Increasing numbers of Valley residents are shying away from big-box supermarkets teeming with over-processed foods and associates with couldn’t-care-less attitudes. In their place, a variety of smaller, more community-focused groceries are growing in popularity. Some (like Mother Earth’s Storehouse in Poughkeepsie, Kingston, and Saugerties) are already well established. Here are a few spots you might not yet know about, and reasons why you should.
Photograph by Ken Gabrielson
The family-run Palisades Market aims to bring back that nostalgic, corner store feel. It’s a grocery where people can shop for fresh, healthy food; but it’s also a community gathering place.
Keeping it local: Housed in a history-rich building which was home to a gas station in the 1930s, the business sells produce from area farms, fresh-baked breads, the much-loved Jane’s Ice Cream from Kingston, and coffees, to name a few items. There’s even a chef on the premises for homemade treats.
Chat and chew: Owner Dianne Walsh Fuhrmann says she has always enjoyed having healthy food and conversation together, and wanted to create a place where people could shop, sit, eat, and gather. The market also supports community-based fund-raisers; offers indoor and outdoor seating; and even hosts open mic nights.
Palisades Market. 243 Rte. 9W, Palisades. 845-359-3911
After working for Whole Foods for 17 years, Otto’s Market owner Otto Leuschel was looking for a change of pace; he found his calling in Columbia County and opened this community staple in 2008.
Best of both worlds: A variety of brand-name items can be found here, but also a wide selection of locally sourced milk, coffee, meats, cheeses, and more. Deli goods and catering are available.
Cool history: Between 1927 and the 1940s, the building was a market owned by Tracy Osborn Rockefeller. On its opening day as Otto’s Market, Rockefeller’s daughter, Edna Rockefeller Salpaugh, paid a visit to the place from which she once delivered groceries.
From marketplace to cyberspace: The shop’s Web site includes a pick-of-the-week listing, recipes, and a section for kids.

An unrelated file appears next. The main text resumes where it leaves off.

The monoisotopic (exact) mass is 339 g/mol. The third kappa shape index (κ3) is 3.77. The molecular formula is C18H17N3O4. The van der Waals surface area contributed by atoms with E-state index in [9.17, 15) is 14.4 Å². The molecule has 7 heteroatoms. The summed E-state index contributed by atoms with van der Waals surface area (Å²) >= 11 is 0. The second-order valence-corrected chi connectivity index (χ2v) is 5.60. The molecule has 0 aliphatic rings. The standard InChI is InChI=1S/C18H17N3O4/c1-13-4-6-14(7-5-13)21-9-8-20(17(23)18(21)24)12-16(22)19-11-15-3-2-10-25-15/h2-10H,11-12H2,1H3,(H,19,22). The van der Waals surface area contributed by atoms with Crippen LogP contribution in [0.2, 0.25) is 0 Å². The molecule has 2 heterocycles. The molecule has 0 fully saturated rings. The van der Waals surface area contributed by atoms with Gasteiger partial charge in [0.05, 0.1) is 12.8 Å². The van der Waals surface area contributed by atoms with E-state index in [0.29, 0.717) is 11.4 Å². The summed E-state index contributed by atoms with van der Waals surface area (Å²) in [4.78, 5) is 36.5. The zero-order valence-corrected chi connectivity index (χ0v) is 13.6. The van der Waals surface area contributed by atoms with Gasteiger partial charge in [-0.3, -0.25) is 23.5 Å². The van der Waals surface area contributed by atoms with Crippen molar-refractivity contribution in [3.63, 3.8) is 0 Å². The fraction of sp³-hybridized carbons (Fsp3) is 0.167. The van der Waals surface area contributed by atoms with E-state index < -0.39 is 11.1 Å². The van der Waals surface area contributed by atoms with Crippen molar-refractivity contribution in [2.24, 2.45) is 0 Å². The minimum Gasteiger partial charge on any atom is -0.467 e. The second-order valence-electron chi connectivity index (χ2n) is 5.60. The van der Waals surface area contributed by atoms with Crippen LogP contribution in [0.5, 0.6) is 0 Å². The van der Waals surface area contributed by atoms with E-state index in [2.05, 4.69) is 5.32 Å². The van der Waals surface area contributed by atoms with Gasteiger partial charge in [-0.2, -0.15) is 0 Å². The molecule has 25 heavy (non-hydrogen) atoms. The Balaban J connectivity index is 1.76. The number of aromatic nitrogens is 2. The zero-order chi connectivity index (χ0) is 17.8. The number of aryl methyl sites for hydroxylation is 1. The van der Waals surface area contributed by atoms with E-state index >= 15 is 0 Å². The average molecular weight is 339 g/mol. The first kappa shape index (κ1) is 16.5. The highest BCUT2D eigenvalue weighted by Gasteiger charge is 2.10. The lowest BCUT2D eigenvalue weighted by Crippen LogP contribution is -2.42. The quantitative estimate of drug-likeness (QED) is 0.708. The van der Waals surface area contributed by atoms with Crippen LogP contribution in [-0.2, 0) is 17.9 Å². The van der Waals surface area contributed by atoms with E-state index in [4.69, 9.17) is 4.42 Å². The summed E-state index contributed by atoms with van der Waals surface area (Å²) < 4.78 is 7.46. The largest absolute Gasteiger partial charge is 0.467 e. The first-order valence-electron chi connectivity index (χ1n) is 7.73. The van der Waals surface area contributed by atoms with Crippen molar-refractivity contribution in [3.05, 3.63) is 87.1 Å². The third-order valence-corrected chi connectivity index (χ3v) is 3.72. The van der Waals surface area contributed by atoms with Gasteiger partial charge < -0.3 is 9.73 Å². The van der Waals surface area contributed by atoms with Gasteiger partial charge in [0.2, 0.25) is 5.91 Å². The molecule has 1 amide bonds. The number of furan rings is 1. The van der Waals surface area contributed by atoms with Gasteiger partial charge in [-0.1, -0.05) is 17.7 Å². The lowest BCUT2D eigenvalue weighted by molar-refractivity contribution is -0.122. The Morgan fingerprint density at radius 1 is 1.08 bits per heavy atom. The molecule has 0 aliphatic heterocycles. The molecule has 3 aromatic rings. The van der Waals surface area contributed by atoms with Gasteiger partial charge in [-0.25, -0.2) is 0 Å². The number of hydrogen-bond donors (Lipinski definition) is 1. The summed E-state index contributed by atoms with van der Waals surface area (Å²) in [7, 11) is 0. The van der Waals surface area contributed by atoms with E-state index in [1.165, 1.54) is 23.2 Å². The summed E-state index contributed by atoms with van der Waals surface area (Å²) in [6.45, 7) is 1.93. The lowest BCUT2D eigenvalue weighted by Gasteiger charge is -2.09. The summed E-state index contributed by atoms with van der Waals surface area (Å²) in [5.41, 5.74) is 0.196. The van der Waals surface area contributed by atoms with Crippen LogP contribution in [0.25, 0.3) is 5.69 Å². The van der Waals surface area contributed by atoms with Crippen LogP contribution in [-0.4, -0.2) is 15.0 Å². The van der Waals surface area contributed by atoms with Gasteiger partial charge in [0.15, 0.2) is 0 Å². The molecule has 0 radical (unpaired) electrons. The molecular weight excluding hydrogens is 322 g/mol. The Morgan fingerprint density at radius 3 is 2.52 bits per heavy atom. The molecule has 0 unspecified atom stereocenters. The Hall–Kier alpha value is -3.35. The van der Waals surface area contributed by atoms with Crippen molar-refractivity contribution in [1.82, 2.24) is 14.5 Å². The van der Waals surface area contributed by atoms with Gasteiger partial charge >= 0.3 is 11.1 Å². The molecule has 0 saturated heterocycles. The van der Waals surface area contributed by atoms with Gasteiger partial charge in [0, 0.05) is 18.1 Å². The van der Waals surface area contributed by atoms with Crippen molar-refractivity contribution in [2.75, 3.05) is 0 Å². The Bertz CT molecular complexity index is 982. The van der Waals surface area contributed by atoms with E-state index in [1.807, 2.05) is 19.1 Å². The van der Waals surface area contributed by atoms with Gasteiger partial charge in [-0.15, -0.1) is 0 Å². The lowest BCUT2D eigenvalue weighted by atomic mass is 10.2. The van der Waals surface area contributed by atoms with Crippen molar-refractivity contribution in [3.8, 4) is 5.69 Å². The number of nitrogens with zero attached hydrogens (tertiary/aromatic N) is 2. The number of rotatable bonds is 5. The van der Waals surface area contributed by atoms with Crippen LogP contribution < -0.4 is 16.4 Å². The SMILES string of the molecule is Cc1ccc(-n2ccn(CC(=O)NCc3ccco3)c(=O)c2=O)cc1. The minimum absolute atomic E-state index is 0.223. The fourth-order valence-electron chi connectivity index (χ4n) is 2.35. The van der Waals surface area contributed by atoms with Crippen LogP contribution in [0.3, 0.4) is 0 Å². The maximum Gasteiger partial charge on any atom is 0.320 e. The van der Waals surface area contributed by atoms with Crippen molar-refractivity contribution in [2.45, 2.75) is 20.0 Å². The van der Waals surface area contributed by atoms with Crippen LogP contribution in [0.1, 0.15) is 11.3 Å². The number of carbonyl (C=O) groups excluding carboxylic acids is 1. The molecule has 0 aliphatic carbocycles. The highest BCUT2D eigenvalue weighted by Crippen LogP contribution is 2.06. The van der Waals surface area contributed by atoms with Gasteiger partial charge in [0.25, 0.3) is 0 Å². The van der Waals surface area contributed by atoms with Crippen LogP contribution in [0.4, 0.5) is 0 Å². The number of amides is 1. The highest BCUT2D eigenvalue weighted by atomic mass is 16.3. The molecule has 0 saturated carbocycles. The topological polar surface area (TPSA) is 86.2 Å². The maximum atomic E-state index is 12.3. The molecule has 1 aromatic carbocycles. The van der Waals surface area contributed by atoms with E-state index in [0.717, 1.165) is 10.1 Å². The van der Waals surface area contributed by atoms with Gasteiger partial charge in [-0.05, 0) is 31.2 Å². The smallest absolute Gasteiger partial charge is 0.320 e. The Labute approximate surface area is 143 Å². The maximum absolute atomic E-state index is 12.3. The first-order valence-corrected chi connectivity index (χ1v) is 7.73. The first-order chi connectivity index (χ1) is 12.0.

Otto’s Market. 215 Main St., Germantown. 518-537-7200
Although Beacon Natural Market is only celebrating its fifth year, owners Kitty and L.T. Sherpa have been in the health food business for 21 years.
Best known for: Beacon Natural carries foods from around the region, including breads, dairy products, eggs, and grass-fed beef, but they are also well-known for their wide variety of vitamins, herbs, and natural medicines. A nutritionist on staff can help shoppers choose the best options.
Top-sellers: Organic olive oil, eggs from Cold Spring’s Glynwood farms, and all-natural chicken.
Neighborhood-friendly: Indoor seating is available in an inviting atmosphere.
Beacon Natural Market. 348 Main St., Beacon. 845-838-1288
Emmanuel’s Marketplace, a family-run business owned by Emmanuel Gerondaras, is now in its 13th year of selling some of the freshest local, organic foods.
What to expect: They sell mostly produce, but there is also a great deli section and a variety of tasty baked goods.
Community connection: The market’s fruits and veggies come from different farms, including the popular Minard Farms in Clintondale — well-known for its delicious apple cider.
What makes it unique: Although it’s an in-and-out kind of place, this market gets kudos for its clean environment, fresh food, support of local businesses, and helpful staff.
Emmanuel’s Marketplace. 3853 Main St., Stone Ridge. 845-687-2214